6. The office of the Attorney General investigated these allegations and entered into a consent judgment with the church. In essence, that judgment placed the church under the Attorney General's oversight until 2007 through the appointment of an interim chief financial officer who makes quarterly reports to the Attorney General's office. The judgment did not remove either Kennedy or MacKenzie from their positions in the church.
7. Jones v. Wolf, supra, does not, however, require a court to settle property disputes within a church, and we emphasize that, pursuant to our decision in Wooten, such disputes should be examined only to the extent that it is necessary to determine “where church authority is vested” or “whether that authority has expressed its will.” Wooten, supra at 198, 845 N.E.2d 1213.In this case we have refused to inquire into the allegations of membership fraud and mismanagement, as consideration of these would wade impermissibly into an interpretation of church doctrine. See infra. However, unlike Wooten, there is a provision of the by-laws in this case that is ambiguous, and in the absence of a supervising church to interpret this provision, further court intervention is permissible. See Wooten, supra 197, 845 N.E.2d 1213 (“By definition, a congregational church can turn to no supervising church institution to adjudicate the conflict. Thus, court intervention may be the only viable means for the parties to resolve their differences”).
8. Article X of the church by-laws reads in pertinent part as follows:“Section 3. Dissolution“In the event that the religious body known as the Boston Society of the New Jerusalem, Inc. shall cease to exist, all funds and holdings shall be transferred to the General Convention of the New Jerusalem in the United States of America.“These assets shall be held in escrow for the establishment of another General Convention of the New Jerusalem (Swedenborgian) Church within the City of Boston, Massachusetts. After a period of twenty (20) years, should no such Church exist, the capital and income therefrom shall revert to the General Convention of the New Jerusalem (Swedenborgian) with any restrictions of uses which may have been voted by the Society members at the time of dissolution.”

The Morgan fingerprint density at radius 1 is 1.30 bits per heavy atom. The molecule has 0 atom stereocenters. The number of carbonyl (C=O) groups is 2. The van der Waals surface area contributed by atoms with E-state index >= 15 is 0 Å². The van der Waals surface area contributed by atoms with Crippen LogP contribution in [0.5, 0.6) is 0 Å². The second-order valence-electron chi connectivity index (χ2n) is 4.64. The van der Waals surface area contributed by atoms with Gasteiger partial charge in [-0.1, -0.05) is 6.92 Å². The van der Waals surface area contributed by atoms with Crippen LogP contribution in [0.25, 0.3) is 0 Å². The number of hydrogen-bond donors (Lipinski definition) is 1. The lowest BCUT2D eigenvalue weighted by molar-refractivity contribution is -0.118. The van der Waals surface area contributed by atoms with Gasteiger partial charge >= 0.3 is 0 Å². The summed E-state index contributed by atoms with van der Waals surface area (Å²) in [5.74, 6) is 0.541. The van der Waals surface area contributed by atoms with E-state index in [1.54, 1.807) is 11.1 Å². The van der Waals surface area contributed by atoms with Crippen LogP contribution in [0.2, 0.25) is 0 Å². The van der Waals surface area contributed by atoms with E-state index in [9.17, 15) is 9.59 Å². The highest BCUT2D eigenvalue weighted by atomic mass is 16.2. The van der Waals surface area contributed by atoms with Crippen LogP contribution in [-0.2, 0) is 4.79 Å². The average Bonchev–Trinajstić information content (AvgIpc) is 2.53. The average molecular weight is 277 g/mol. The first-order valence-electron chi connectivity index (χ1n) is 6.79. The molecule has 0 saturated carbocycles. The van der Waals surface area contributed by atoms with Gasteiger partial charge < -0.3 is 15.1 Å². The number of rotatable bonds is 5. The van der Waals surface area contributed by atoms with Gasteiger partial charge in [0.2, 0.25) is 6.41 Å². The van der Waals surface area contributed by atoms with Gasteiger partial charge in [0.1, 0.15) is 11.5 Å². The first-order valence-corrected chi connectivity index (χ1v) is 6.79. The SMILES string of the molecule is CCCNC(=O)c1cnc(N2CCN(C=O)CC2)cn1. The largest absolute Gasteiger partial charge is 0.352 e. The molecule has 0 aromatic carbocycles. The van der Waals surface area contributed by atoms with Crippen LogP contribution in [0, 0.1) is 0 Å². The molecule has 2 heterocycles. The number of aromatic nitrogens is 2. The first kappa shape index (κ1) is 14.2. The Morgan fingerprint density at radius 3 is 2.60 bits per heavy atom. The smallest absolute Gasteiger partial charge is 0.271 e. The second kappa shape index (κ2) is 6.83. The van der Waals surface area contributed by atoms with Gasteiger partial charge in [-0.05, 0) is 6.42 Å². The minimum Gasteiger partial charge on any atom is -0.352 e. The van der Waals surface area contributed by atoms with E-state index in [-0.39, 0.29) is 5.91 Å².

9. Attached as an exhibit to the original complaint is the affidavit of John Perry. Although the defendants contend that we may not consider the affidavit, “(i)n evaluating a rule 12(b)(6) motion, we take into consideration ‘the allegations in the complaint, although matters of public record, orders, items appearing in the record of the case, and exhibits attached to the complaint, also may be taken into account.’ ” Schaer v. Brandeis Univ., 432 Mass. 474, 477, 735 N.E.2d 373 (2000). See Yarde Metals, Inc. v. New England Patriots Ltd. Partnership, 64 Mass.App.Ct. 656, 657, 834 N.E.2d 1233 n. 1 (2005). The affidavit of John Perry states, in pertinent part: “I was involved with the Church's adoption of this provision when it was added to the bylaws․ The provision would be triggered if the Church disassociated itself, in any way, from The General Convention. In such a situation, the assets of the Church were to be returned to the General Convention for the establishment of another General Convention Swedenborgian Church in Boston․ The Church did not intend that the provision would be triggered only if it lost all members or ceased operating altogether.”
10. Count II is a count for conversion against the individual defendants MacKenzie and Kennedy, premised on the proposition that MacKenzie and Kennedy wrongfully converted assets of the General Convention to their own use. This count also survives the 12(b)(6) motion to dismiss.